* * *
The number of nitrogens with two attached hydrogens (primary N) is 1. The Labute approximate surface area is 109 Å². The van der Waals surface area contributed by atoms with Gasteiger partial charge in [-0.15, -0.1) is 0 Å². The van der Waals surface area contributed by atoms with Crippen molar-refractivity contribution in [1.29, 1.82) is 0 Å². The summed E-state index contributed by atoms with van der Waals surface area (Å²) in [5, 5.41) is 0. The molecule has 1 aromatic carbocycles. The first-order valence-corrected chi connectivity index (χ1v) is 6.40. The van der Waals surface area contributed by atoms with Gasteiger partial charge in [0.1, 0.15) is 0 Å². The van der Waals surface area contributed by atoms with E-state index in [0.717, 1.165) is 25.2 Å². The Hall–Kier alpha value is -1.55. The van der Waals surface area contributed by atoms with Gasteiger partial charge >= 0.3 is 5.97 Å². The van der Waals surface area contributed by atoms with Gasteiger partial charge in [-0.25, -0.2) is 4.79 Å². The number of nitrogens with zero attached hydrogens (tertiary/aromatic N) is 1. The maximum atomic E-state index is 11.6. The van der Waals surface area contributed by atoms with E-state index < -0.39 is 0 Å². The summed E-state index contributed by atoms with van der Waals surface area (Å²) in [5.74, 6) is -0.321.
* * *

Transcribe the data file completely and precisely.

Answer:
The number of nitrogens with two attached hydrogens (primary N) is 1. The Labute approximate surface area is 109 Å². The van der Waals surface area contributed by atoms with Gasteiger partial charge in [-0.15, -0.1) is 0 Å². The van der Waals surface area contributed by atoms with Crippen molar-refractivity contribution in [1.29, 1.82) is 0 Å². The summed E-state index contributed by atoms with van der Waals surface area (Å²) in [5, 5.41) is 0. The molecule has 1 aromatic carbocycles. The first-order valence-corrected chi connectivity index (χ1v) is 6.40. The van der Waals surface area contributed by atoms with Gasteiger partial charge in [0.1, 0.15) is 0 Å². The van der Waals surface area contributed by atoms with E-state index in [0.717, 1.165) is 25.2 Å². The Hall–Kier alpha value is -1.55. The van der Waals surface area contributed by atoms with Gasteiger partial charge >= 0.3 is 5.97 Å². The van der Waals surface area contributed by atoms with Gasteiger partial charge in [-0.25, -0.2) is 4.79 Å². The number of nitrogens with zero attached hydrogens (tertiary/aromatic N) is 1. The maximum atomic E-state index is 11.6. The van der Waals surface area contributed by atoms with E-state index < -0.39 is 0 Å². The summed E-state index contributed by atoms with van der Waals surface area (Å²) in [5.74, 6) is -0.321.